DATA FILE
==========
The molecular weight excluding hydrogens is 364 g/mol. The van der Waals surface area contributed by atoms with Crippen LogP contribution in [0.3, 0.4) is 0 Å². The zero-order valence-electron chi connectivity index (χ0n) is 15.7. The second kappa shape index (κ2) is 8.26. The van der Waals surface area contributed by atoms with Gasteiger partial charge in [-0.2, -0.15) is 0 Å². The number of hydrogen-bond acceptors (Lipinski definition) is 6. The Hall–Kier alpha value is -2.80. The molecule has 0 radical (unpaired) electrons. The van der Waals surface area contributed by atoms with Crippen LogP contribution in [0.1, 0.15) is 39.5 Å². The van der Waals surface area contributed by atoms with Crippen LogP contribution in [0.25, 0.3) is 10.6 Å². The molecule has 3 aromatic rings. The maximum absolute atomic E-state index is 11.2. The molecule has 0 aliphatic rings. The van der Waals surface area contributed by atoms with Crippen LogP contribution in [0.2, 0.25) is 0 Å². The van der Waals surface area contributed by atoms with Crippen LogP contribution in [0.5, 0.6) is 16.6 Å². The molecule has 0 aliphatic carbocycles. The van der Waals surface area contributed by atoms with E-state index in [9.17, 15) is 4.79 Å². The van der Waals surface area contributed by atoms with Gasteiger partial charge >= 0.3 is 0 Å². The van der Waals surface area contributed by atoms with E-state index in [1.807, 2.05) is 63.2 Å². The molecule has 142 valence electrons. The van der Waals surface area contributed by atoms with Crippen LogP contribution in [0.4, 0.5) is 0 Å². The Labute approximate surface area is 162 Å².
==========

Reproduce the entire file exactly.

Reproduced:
The molecular weight excluding hydrogens is 364 g/mol. The van der Waals surface area contributed by atoms with Crippen LogP contribution in [0.3, 0.4) is 0 Å². The zero-order valence-electron chi connectivity index (χ0n) is 15.7. The second kappa shape index (κ2) is 8.26. The van der Waals surface area contributed by atoms with Gasteiger partial charge in [-0.2, -0.15) is 0 Å². The number of hydrogen-bond acceptors (Lipinski definition) is 6. The Hall–Kier alpha value is -2.80. The molecule has 0 radical (unpaired) electrons. The van der Waals surface area contributed by atoms with Crippen LogP contribution in [0.1, 0.15) is 39.5 Å². The van der Waals surface area contributed by atoms with Crippen LogP contribution in [0.25, 0.3) is 10.6 Å². The molecule has 3 aromatic rings. The maximum absolute atomic E-state index is 11.2. The molecule has 0 aliphatic rings. The van der Waals surface area contributed by atoms with Crippen LogP contribution in [0.2, 0.25) is 0 Å². The van der Waals surface area contributed by atoms with Crippen LogP contribution in [0.5, 0.6) is 16.6 Å². The molecule has 0 aliphatic carbocycles. The van der Waals surface area contributed by atoms with E-state index in [9.17, 15) is 4.79 Å². The van der Waals surface area contributed by atoms with Gasteiger partial charge >= 0.3 is 0 Å². The van der Waals surface area contributed by atoms with E-state index in [1.807, 2.05) is 63.2 Å². The molecule has 142 valence electrons. The van der Waals surface area contributed by atoms with Crippen LogP contribution in [0.4, 0.5) is 0 Å². The Labute approximate surface area is 162 Å².